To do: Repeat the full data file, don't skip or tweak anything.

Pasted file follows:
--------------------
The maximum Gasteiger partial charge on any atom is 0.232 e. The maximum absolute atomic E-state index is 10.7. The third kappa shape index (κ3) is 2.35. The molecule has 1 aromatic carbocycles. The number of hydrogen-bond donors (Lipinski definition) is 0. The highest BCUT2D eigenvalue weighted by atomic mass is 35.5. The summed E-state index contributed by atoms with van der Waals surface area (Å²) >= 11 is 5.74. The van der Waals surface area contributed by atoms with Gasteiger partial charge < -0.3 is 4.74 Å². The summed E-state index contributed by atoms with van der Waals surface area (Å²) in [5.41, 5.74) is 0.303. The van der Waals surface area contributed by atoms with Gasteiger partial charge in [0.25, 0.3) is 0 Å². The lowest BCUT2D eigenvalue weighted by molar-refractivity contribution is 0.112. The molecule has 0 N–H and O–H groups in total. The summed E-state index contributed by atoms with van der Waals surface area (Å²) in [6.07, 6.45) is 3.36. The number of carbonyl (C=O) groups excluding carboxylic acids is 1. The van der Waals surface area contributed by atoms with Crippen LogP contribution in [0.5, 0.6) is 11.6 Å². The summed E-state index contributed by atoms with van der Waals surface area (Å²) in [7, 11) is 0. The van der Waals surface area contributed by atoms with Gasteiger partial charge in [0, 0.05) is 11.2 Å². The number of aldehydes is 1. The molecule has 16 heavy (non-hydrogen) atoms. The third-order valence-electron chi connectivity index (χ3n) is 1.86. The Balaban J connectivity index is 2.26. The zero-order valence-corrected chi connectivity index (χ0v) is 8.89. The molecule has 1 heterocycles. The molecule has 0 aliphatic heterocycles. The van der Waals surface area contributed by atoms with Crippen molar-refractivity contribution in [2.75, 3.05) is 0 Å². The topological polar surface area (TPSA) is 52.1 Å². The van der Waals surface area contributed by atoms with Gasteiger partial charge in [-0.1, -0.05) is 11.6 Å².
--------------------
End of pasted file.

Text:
The maximum Gasteiger partial charge on any atom is 0.232 e. The maximum absolute atomic E-state index is 10.7. The third kappa shape index (κ3) is 2.35. The molecule has 1 aromatic carbocycles. The number of hydrogen-bond donors (Lipinski definition) is 0. The highest BCUT2D eigenvalue weighted by atomic mass is 35.5. The summed E-state index contributed by atoms with van der Waals surface area (Å²) >= 11 is 5.74. The van der Waals surface area contributed by atoms with Gasteiger partial charge < -0.3 is 4.74 Å². The summed E-state index contributed by atoms with van der Waals surface area (Å²) in [5.41, 5.74) is 0.303. The van der Waals surface area contributed by atoms with Gasteiger partial charge in [0.25, 0.3) is 0 Å². The lowest BCUT2D eigenvalue weighted by molar-refractivity contribution is 0.112. The molecule has 0 N–H and O–H groups in total. The summed E-state index contributed by atoms with van der Waals surface area (Å²) in [6.07, 6.45) is 3.36. The number of carbonyl (C=O) groups excluding carboxylic acids is 1. The van der Waals surface area contributed by atoms with Crippen LogP contribution in [0.5, 0.6) is 11.6 Å². The summed E-state index contributed by atoms with van der Waals surface area (Å²) in [7, 11) is 0. The van der Waals surface area contributed by atoms with Gasteiger partial charge in [0, 0.05) is 11.2 Å². The number of aldehydes is 1. The molecule has 16 heavy (non-hydrogen) atoms. The third-order valence-electron chi connectivity index (χ3n) is 1.86. The Balaban J connectivity index is 2.26. The zero-order valence-corrected chi connectivity index (χ0v) is 8.89. The molecule has 1 heterocycles. The molecule has 0 aliphatic heterocycles. The van der Waals surface area contributed by atoms with Crippen molar-refractivity contribution in [2.75, 3.05) is 0 Å². The topological polar surface area (TPSA) is 52.1 Å². The van der Waals surface area contributed by atoms with Gasteiger partial charge in [-0.1, -0.05) is 11.6 Å².